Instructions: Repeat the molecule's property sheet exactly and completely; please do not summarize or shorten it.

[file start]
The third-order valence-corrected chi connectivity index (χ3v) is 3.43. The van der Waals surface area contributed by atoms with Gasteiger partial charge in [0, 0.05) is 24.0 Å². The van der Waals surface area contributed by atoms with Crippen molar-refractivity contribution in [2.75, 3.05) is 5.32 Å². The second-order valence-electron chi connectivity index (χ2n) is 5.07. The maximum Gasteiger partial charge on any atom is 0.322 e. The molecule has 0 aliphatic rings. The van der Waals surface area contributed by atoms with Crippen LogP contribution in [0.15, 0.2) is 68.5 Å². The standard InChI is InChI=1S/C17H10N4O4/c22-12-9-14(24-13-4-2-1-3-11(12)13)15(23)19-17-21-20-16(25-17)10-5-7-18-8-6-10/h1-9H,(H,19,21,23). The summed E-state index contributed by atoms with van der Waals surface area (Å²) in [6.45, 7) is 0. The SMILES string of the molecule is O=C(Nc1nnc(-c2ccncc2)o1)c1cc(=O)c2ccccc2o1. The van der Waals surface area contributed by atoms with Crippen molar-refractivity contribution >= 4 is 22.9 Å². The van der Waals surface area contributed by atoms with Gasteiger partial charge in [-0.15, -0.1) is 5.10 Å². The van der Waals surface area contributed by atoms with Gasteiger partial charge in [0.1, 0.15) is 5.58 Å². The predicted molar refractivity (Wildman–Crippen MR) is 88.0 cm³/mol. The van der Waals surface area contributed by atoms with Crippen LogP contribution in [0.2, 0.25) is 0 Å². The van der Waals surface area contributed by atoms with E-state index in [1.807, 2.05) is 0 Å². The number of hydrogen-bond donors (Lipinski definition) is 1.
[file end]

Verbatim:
The third-order valence-corrected chi connectivity index (χ3v) is 3.43. The van der Waals surface area contributed by atoms with Gasteiger partial charge in [0, 0.05) is 24.0 Å². The van der Waals surface area contributed by atoms with Crippen molar-refractivity contribution in [2.75, 3.05) is 5.32 Å². The second-order valence-electron chi connectivity index (χ2n) is 5.07. The maximum Gasteiger partial charge on any atom is 0.322 e. The molecule has 0 aliphatic rings. The van der Waals surface area contributed by atoms with Crippen LogP contribution in [0.15, 0.2) is 68.5 Å². The standard InChI is InChI=1S/C17H10N4O4/c22-12-9-14(24-13-4-2-1-3-11(12)13)15(23)19-17-21-20-16(25-17)10-5-7-18-8-6-10/h1-9H,(H,19,21,23). The summed E-state index contributed by atoms with van der Waals surface area (Å²) in [6.45, 7) is 0. The SMILES string of the molecule is O=C(Nc1nnc(-c2ccncc2)o1)c1cc(=O)c2ccccc2o1. The van der Waals surface area contributed by atoms with Crippen molar-refractivity contribution >= 4 is 22.9 Å². The van der Waals surface area contributed by atoms with Gasteiger partial charge in [-0.15, -0.1) is 5.10 Å². The van der Waals surface area contributed by atoms with Gasteiger partial charge in [0.1, 0.15) is 5.58 Å². The predicted molar refractivity (Wildman–Crippen MR) is 88.0 cm³/mol. The van der Waals surface area contributed by atoms with Crippen LogP contribution in [0.2, 0.25) is 0 Å². The van der Waals surface area contributed by atoms with E-state index in [1.807, 2.05) is 0 Å². The number of hydrogen-bond donors (Lipinski definition) is 1.